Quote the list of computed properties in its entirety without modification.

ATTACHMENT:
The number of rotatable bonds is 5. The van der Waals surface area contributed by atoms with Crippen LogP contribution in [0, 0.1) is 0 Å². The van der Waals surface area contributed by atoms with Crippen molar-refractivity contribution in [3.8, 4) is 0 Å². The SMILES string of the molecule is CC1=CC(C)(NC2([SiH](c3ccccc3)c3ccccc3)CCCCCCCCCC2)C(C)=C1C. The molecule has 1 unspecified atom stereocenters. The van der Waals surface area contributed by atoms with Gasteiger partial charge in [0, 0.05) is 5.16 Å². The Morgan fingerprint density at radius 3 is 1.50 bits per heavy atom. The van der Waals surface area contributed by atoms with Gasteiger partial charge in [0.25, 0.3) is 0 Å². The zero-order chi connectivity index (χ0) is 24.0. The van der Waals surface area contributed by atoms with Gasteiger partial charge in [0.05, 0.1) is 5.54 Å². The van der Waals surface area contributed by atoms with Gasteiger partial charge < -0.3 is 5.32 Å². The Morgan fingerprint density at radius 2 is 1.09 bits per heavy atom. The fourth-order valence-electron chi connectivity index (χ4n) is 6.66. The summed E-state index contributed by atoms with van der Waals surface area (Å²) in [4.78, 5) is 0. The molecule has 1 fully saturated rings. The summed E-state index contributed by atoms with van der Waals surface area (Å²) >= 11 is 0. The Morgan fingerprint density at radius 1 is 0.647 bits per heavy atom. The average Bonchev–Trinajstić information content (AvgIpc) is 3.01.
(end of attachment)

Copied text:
The number of rotatable bonds is 5. The van der Waals surface area contributed by atoms with Crippen LogP contribution in [0, 0.1) is 0 Å². The van der Waals surface area contributed by atoms with Crippen molar-refractivity contribution in [3.8, 4) is 0 Å². The SMILES string of the molecule is CC1=CC(C)(NC2([SiH](c3ccccc3)c3ccccc3)CCCCCCCCCC2)C(C)=C1C. The molecule has 1 unspecified atom stereocenters. The van der Waals surface area contributed by atoms with Gasteiger partial charge in [0, 0.05) is 5.16 Å². The Morgan fingerprint density at radius 3 is 1.50 bits per heavy atom. The van der Waals surface area contributed by atoms with Gasteiger partial charge in [0.25, 0.3) is 0 Å². The zero-order chi connectivity index (χ0) is 24.0. The van der Waals surface area contributed by atoms with Gasteiger partial charge in [0.05, 0.1) is 5.54 Å². The van der Waals surface area contributed by atoms with Gasteiger partial charge < -0.3 is 5.32 Å². The Morgan fingerprint density at radius 2 is 1.09 bits per heavy atom. The fourth-order valence-electron chi connectivity index (χ4n) is 6.66. The summed E-state index contributed by atoms with van der Waals surface area (Å²) in [4.78, 5) is 0. The molecule has 1 fully saturated rings. The summed E-state index contributed by atoms with van der Waals surface area (Å²) >= 11 is 0. The Morgan fingerprint density at radius 1 is 0.647 bits per heavy atom. The average Bonchev–Trinajstić information content (AvgIpc) is 3.01.